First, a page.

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Freemotion 890 Treadmill Review - $1,899.00

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  • Rating

  • How Long Will The Freemotion 890 Last?

    This price range marks the beginning of the treadmills that we would recommend to serious users or runners. With this better price tag, you receive a high level of quality. Treadmills in this price point are similar to Columbia hiking boots. I am sure that there are all sorts of name brand boots that the most serious hikers covet. But for the novice hiker who can only go once or twice a year, the Columbia boots are better priced and still good quality. In the same way, not every runner needs a machine that will help them train for distance running and last more than ten years. They simply want a quality treadmill that will last a while with a few cool console features. The 890 is a well-suited treadmill for these types of runners. Freemotion’s 890 will likely last a casual runner for several years and won’t break the bank.
  • Brief Overview

    The 890 is a prime example of a good quality treadmill with valuable features at a decent price. Unlike the 890, Freemotion’s cheaper treadmills do not strike a balance between functionality and flair. Thus, we regard this model higher than the others because we believe that this treadmill is a good value for the money. With that said, we do still have concerns about the service quality that this model belongs to.
  • Overall Quality

    Let’s start with the good stuff. Freemotion’s 890 first and foremost has a higher-quality build than their other treadmills. This model has a better motor that is matched with a durable frame which will likely translate to a good workout experience. The 890 also comes with the fifteen percent incline and three percent decline ability that is unique to Icon brand products. Compared to our top four treadmills' averages for this price range, the 890 has a bigger twenty-two-inch walking area and forty workout programs as opposed to the average thirty-six.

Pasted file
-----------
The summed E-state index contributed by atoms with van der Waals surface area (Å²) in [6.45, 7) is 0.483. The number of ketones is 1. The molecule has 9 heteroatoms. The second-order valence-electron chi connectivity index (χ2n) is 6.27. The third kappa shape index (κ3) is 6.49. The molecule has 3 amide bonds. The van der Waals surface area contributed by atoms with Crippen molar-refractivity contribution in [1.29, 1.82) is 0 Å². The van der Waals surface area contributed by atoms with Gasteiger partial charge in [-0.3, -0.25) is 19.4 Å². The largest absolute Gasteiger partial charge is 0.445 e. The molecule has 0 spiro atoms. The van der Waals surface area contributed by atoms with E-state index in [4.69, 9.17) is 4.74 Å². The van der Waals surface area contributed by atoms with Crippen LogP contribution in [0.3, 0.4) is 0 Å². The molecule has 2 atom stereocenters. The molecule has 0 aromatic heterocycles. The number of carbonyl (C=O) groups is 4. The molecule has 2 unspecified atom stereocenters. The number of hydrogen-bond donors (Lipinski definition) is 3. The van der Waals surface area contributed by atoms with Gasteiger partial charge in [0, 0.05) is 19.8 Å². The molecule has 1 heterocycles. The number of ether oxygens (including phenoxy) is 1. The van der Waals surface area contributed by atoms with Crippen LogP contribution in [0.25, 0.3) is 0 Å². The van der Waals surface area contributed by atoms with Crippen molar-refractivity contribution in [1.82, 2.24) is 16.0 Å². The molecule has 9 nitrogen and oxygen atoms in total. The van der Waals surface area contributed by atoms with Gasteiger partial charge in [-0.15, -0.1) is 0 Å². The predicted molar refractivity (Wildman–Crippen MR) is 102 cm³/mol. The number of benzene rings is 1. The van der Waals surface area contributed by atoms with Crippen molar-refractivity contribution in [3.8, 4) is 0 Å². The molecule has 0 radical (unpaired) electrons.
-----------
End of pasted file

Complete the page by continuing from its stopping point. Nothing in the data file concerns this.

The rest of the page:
To match these functional features, Freemotion has also included a ten-inch touchscreen and a fifteen-inch television. We have talked about how Freemotion is like Icon's ugly stepchild brand. NordicTrack and Proform are also in the Icon family and they tend to be more popular than Freemotion treadmills. Correspondingly, Icon has begun to include a one-year free iFit subscription to increase the value in these brands’ treadmills. But since Freemotion is not as popular, their models do not come with this same subscription. Yet we would argue that the absence of the iFit subscription is not a negative aspect. While the iFit programming can be an enticing feature to some, others may not care to pay for a sweaty hunk of muscle who yells at them during their workout. If this type of user were to purchase a higher-end NordicTrack or Proform, then their treadmill would lose a majority of its value once the free year runs dry. Icon prices their treadmills based on the value that they perceive it to have; if Icon values iFit, then they will increase the price tag. But if you do not share the same affection for iFit then you are stuck paying for a program that you do not even want. Fortunately, the 890 eliminates this issue. In exchange for the one year free, you receive a tv screen that allows you to watch tv on your console while still being able to view your workout data. The treadmill’s build is still the same quality, the main difference is whether or not you find value in the iFit Coach. If you like the Icon treadmills but do not care for the costly subscription, then you may enjoy the same workout experience with an additional tv screen that the 890 offers.